A celestial arch illuminates the desert
The stunning arch of the Milky Way stretches across the Chilean night sky, accompanied by the Magellanic Clouds on the left and admired from the control building of ESO’s Paranal Observatory, home to the Very Large Telescope (VLT).
The Milky Way is between 100 000 and 200 000 light-years in diameter and is made up of billions of other stars besides our Sun. The galactic centre, seen here as the bright area to the top-left of the Milky Way arc, is 27 000 light-years away. It takes the Sun almost 250 million years to complete an orbit around the Milky Way centre, and it has done so approximately 20 times since it formed.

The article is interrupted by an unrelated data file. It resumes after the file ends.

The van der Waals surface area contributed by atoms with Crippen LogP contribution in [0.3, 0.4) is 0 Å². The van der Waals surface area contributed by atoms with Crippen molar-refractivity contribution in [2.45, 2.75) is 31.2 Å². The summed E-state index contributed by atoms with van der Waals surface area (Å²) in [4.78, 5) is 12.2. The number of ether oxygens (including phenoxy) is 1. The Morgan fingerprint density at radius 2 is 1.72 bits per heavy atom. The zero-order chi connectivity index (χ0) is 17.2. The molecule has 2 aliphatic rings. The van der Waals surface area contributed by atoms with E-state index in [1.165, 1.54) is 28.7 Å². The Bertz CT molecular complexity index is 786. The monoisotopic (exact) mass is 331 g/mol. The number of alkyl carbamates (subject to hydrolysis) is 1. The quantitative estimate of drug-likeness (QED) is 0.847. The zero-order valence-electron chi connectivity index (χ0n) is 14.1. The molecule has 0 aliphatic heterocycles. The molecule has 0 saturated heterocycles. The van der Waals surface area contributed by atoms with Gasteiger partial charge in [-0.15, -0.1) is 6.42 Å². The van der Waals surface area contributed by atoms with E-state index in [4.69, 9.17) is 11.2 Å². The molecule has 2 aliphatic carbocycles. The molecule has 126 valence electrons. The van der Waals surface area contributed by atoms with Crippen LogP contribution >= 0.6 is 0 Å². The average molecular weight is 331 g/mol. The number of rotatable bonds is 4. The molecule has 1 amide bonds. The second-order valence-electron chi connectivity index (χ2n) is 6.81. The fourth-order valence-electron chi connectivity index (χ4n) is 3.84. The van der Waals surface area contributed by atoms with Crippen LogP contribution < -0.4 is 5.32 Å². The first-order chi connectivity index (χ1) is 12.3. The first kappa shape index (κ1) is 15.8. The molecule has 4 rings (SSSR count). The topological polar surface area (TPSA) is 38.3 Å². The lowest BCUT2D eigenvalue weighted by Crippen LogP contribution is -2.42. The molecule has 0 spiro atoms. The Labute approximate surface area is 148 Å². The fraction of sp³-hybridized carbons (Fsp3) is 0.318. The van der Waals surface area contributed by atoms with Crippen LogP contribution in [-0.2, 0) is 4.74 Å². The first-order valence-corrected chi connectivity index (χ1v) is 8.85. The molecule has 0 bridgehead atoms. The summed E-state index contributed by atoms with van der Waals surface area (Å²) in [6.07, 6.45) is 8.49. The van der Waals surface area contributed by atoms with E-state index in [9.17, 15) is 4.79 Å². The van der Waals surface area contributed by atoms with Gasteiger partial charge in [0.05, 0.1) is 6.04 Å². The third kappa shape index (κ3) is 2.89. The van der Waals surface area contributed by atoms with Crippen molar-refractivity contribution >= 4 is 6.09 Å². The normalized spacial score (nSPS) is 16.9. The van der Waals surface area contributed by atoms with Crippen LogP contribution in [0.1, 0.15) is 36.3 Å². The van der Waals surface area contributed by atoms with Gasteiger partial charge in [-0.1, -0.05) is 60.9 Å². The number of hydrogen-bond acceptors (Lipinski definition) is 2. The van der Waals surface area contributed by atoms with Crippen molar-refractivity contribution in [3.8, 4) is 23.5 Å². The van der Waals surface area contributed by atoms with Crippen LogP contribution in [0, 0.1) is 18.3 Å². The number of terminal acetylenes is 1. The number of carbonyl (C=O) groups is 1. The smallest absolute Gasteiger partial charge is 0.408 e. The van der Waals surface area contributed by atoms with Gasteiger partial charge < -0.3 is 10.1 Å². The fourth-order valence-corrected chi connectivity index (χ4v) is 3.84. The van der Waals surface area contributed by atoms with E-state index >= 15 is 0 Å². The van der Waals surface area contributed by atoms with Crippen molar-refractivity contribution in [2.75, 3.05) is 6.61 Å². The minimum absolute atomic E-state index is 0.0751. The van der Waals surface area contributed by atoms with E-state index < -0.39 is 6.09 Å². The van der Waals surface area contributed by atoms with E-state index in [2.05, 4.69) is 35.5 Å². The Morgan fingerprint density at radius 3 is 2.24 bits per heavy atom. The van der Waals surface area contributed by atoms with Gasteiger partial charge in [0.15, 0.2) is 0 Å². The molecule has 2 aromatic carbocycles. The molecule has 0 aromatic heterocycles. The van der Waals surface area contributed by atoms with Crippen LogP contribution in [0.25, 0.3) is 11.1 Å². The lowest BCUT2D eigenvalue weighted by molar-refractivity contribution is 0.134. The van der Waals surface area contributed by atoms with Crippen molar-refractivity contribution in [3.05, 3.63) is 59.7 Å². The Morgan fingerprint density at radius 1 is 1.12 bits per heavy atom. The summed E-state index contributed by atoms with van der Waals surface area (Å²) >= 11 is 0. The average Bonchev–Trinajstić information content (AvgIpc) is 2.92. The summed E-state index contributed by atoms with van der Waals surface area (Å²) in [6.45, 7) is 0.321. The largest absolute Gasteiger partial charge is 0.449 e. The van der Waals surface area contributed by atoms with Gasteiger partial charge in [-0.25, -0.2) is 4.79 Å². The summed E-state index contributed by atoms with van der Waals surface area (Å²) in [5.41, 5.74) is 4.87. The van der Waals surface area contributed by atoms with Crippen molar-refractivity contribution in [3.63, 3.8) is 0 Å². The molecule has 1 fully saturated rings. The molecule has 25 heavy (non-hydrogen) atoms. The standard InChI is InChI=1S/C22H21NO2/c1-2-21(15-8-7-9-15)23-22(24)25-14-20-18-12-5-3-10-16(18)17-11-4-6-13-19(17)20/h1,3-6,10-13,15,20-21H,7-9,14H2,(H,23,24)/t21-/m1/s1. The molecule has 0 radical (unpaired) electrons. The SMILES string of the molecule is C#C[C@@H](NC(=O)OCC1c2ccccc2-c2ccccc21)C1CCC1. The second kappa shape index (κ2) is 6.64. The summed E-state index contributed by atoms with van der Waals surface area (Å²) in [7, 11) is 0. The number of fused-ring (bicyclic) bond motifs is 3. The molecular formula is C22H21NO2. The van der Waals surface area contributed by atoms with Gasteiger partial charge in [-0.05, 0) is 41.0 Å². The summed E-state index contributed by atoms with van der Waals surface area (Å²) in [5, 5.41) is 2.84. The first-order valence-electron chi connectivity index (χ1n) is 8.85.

The Large and Small Magellanic Clouds are just two of the Milky Way’s galactic neighbours. They orbit our Galaxy at a distance of about 160 000 and 200 000 light years, respectively. These dwarf galaxies have an irregular shape, possibly due to gravitational interactions between each other and with our Galaxy.
If the telescopes can be regarded as the eyes of the Paranal Observatory, the control building would be its brain. Along with various offices, it hosts the control room, from which all telescopes and instruments are controlled and pointed towards the cosmic objects to be observed, and where a first evaluation of the collected data is performed.